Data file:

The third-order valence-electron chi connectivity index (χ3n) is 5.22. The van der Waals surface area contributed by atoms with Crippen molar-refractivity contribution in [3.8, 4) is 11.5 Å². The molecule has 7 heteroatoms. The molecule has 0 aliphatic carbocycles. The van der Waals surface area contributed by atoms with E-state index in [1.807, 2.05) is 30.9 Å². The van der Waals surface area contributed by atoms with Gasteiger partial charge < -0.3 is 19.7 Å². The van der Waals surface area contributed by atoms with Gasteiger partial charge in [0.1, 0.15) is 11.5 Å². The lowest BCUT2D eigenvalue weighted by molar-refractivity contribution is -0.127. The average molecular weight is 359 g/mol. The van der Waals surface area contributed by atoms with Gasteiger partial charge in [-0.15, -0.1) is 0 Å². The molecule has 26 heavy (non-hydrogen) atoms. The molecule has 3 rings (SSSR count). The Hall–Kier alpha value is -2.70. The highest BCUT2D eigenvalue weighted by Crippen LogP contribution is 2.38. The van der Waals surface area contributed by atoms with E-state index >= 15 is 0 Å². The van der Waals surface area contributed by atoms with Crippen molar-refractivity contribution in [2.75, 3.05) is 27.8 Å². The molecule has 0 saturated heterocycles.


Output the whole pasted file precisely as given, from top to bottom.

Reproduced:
The third-order valence-electron chi connectivity index (χ3n) is 5.22. The van der Waals surface area contributed by atoms with Crippen molar-refractivity contribution in [3.8, 4) is 11.5 Å². The molecule has 7 heteroatoms. The molecule has 0 aliphatic carbocycles. The van der Waals surface area contributed by atoms with E-state index in [1.807, 2.05) is 30.9 Å². The van der Waals surface area contributed by atoms with Gasteiger partial charge < -0.3 is 19.7 Å². The van der Waals surface area contributed by atoms with Gasteiger partial charge in [0.1, 0.15) is 11.5 Å². The lowest BCUT2D eigenvalue weighted by molar-refractivity contribution is -0.127. The average molecular weight is 359 g/mol. The van der Waals surface area contributed by atoms with Gasteiger partial charge in [-0.15, -0.1) is 0 Å². The molecule has 26 heavy (non-hydrogen) atoms. The molecule has 3 rings (SSSR count). The Hall–Kier alpha value is -2.70. The highest BCUT2D eigenvalue weighted by Crippen LogP contribution is 2.38. The van der Waals surface area contributed by atoms with E-state index >= 15 is 0 Å². The van der Waals surface area contributed by atoms with Crippen molar-refractivity contribution in [2.75, 3.05) is 27.8 Å². The molecule has 0 saturated heterocycles.